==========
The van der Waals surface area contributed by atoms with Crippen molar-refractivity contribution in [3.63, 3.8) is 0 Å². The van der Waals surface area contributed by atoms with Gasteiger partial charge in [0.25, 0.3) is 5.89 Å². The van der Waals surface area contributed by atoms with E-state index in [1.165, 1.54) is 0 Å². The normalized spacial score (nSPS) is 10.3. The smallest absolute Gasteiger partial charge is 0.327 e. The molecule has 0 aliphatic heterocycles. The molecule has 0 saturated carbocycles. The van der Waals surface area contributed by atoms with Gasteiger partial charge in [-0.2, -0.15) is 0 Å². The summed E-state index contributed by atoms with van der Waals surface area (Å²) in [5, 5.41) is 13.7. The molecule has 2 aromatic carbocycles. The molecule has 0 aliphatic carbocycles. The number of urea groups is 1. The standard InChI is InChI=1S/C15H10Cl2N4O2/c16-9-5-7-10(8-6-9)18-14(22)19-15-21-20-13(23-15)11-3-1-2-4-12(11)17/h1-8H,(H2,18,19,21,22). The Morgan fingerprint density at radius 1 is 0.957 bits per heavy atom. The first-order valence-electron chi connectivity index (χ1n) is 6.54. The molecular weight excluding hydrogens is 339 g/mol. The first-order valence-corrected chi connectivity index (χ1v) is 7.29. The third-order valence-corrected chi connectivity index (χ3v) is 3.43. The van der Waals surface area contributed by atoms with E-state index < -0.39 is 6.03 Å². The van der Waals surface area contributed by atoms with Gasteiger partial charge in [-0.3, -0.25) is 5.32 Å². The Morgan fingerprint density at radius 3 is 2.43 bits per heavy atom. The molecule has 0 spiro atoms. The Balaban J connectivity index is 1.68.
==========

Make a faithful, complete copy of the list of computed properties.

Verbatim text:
The van der Waals surface area contributed by atoms with Crippen molar-refractivity contribution in [3.63, 3.8) is 0 Å². The van der Waals surface area contributed by atoms with Gasteiger partial charge in [0.25, 0.3) is 5.89 Å². The van der Waals surface area contributed by atoms with E-state index in [1.165, 1.54) is 0 Å². The normalized spacial score (nSPS) is 10.3. The smallest absolute Gasteiger partial charge is 0.327 e. The molecule has 0 aliphatic heterocycles. The molecule has 0 saturated carbocycles. The van der Waals surface area contributed by atoms with Gasteiger partial charge in [-0.2, -0.15) is 0 Å². The summed E-state index contributed by atoms with van der Waals surface area (Å²) in [5, 5.41) is 13.7. The molecule has 2 aromatic carbocycles. The molecule has 0 aliphatic carbocycles. The number of urea groups is 1. The standard InChI is InChI=1S/C15H10Cl2N4O2/c16-9-5-7-10(8-6-9)18-14(22)19-15-21-20-13(23-15)11-3-1-2-4-12(11)17/h1-8H,(H2,18,19,21,22). The Morgan fingerprint density at radius 1 is 0.957 bits per heavy atom. The first-order valence-electron chi connectivity index (χ1n) is 6.54. The molecular weight excluding hydrogens is 339 g/mol. The first-order valence-corrected chi connectivity index (χ1v) is 7.29. The third-order valence-corrected chi connectivity index (χ3v) is 3.43. The van der Waals surface area contributed by atoms with E-state index < -0.39 is 6.03 Å². The van der Waals surface area contributed by atoms with Gasteiger partial charge in [-0.3, -0.25) is 5.32 Å². The Morgan fingerprint density at radius 3 is 2.43 bits per heavy atom. The molecule has 0 spiro atoms. The Balaban J connectivity index is 1.68.